Editor-in-chiEf Steven A. Meyerowitz
President, Meyerowitz Communications Inc.
Frank W. Abagnale author, lecturer, and consultant abagnale and associates
Stephen L. Ascher partner Jenner & Block llp
Thomas C. Bogle partner dechert llp
David J. Cook partner cook collection attorneys
David A. Elliott partner Burr & Forman llp
William J. Kelleher III corporate counsel people’s united Bank
James M. Keneally partner Kelley drye & warren llp
H. David Kotz director Berkeley research Group, llc
Richard H. Kravitz Founding director center for Socially responsible accounting
Frank C. Razzano partner pepper Hamilton llp
Sareena Malik Sawhney director Marks paneth & Shron llp
Mara V.J. Senn partner arnold & porter llp John R. Snyder partner Bingham Mccutchen llp Jennifer Taylor partner Mcdermott will & emery llp
Bruce E. Yannett partner debevoise & plimpton llp
Recent Developments in the Regulation of Bitcoin Under State and Federal Securities
As the author explains, regulators in the U.S. are increasingly not shy about applying old-fashioned regulations to the modern innovation known as
The advent of Bitcoin and other virtual currency in recent years is the latest example of a new technology emerging with the potential to disrupt traditional ways of doing business. as with other technologi-
cal innovations that initially outpace regulation, the regulatory environment around the treatment of Bitcoin has been rapidly evolving. and like other regulators who have begun to interpret existing regulations in the context of virtual currency, the Securities and exchange commission (“Sec”) and state securities regulators have begun to apply traditional securities regulations to Bitcoin.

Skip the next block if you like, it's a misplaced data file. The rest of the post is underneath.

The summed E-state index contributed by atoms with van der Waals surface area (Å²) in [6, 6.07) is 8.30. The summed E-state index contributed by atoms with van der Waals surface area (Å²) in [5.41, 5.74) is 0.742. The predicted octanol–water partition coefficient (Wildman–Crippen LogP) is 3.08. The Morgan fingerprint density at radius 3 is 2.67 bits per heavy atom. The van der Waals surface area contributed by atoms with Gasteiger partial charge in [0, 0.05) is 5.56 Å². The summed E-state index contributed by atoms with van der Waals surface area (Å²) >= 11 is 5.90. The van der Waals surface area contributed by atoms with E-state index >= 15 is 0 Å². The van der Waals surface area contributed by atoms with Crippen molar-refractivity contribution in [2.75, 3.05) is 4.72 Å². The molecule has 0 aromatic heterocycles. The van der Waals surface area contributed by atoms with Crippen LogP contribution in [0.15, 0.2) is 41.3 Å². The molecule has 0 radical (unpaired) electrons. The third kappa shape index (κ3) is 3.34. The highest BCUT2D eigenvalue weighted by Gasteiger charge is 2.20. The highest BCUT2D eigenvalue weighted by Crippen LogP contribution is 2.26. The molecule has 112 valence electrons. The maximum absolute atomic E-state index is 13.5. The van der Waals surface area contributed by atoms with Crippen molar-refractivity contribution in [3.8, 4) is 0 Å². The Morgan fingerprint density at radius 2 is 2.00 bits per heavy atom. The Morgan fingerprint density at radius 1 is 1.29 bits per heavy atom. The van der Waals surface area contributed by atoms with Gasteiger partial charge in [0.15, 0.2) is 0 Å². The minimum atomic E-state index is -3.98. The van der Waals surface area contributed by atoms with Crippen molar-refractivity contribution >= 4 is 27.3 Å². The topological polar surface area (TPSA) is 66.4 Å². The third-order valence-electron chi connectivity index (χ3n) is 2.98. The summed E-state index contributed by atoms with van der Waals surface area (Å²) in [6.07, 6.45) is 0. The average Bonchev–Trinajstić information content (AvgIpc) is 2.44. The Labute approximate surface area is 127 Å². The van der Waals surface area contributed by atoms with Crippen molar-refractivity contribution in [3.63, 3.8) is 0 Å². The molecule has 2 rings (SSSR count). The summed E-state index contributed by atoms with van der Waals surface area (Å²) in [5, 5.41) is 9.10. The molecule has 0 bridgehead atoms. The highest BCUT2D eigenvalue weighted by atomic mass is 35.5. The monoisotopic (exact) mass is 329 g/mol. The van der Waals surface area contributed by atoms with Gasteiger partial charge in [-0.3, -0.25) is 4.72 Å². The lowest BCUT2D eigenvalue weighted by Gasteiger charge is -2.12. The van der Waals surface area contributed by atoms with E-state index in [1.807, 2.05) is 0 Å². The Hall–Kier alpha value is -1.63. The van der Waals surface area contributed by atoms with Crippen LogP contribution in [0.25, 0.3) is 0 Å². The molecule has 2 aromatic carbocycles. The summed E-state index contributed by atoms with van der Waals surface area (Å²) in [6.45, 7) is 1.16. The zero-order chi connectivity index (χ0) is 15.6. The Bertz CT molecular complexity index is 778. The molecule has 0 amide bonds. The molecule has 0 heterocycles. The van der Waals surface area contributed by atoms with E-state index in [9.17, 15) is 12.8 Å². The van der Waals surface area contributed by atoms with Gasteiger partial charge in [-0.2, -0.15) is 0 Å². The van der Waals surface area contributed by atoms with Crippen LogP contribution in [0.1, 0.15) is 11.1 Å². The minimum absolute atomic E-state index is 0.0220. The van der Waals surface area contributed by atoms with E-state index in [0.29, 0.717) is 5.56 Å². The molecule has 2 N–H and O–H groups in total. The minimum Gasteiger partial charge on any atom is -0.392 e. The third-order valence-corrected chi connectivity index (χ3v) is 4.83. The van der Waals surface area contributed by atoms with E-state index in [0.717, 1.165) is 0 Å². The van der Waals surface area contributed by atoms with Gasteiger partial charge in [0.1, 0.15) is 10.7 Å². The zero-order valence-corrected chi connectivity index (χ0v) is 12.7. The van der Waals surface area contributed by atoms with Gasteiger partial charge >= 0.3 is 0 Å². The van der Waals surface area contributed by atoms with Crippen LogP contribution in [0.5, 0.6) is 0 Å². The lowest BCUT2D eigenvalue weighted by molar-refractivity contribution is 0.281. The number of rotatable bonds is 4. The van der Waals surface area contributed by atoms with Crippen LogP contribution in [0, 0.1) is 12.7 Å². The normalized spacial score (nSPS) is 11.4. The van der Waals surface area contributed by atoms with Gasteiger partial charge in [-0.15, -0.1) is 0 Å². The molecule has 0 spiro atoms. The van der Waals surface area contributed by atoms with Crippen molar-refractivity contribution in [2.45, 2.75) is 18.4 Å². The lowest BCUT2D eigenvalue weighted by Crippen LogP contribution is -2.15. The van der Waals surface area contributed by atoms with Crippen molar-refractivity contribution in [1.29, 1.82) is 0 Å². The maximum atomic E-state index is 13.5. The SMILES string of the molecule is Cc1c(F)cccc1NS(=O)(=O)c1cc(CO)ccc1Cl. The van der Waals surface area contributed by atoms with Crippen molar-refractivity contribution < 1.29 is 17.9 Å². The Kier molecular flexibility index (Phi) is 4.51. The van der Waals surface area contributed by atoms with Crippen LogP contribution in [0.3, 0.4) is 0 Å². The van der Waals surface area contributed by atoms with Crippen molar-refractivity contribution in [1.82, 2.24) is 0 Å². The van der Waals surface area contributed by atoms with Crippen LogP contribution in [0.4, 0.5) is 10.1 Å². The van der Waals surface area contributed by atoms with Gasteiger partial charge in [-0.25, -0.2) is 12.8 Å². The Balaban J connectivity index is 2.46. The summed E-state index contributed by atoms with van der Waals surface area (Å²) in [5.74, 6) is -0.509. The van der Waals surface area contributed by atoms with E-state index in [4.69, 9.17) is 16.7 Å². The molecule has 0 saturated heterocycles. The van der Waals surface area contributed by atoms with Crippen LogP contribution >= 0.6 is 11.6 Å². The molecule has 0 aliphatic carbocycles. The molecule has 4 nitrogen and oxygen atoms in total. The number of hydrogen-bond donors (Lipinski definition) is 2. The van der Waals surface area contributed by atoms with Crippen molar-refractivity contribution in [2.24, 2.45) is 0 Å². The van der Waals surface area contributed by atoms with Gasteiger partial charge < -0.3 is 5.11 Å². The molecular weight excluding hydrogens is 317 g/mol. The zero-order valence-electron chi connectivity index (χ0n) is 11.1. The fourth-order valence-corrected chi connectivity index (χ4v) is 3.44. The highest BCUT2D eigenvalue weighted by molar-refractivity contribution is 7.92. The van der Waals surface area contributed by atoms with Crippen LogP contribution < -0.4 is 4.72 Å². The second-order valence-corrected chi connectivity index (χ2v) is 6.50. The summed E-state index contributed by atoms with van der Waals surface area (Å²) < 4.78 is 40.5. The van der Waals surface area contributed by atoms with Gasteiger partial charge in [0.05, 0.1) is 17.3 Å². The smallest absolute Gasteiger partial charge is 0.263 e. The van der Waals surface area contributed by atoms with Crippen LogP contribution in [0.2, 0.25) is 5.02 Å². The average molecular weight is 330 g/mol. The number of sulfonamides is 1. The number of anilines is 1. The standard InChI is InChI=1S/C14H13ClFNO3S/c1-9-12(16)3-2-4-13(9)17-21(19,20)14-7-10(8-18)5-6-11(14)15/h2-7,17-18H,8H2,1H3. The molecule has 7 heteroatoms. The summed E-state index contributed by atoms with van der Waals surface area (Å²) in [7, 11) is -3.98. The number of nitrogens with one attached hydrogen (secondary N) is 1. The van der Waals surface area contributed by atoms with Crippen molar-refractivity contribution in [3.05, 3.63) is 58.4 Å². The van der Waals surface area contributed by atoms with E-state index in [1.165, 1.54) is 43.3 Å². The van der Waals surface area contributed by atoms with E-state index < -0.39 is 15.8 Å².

What is bitCoiN?
Bitcoin is a peer-to-peer, network-based virtual currency introduced as open source software in 2009 by an unknown person or persons using the
Scott H. Kimpel, a partner in the Washington, D.C., office of Hunton & Williams LLP, focuses his practice on matters involving the securities laws, mergers and acquisitions, joint ventures, financings, restructurings, corporate governance, regulatory enforcement, administrative law, and public policy. He can be reached at [email protected]
Published by Matthew Bender & Company, Inc. in the May 2014 issue of Financial Fraud Law Report. Copyright © 2014 Reed Elsevier Properties SA.
pseudonym Satoshi nakamoto. By using third-party services, users of Bitcoin are able to buy, sell or accept bitcoins from anywhere in the world. These us- ers can purchase goods or services using Bitcoin, they can buy and sell Bitcoin like a commodity, and they can convert Bitcoin into traditional currencies like the u.S. dollar.
hoW doEs bitCoiN Work?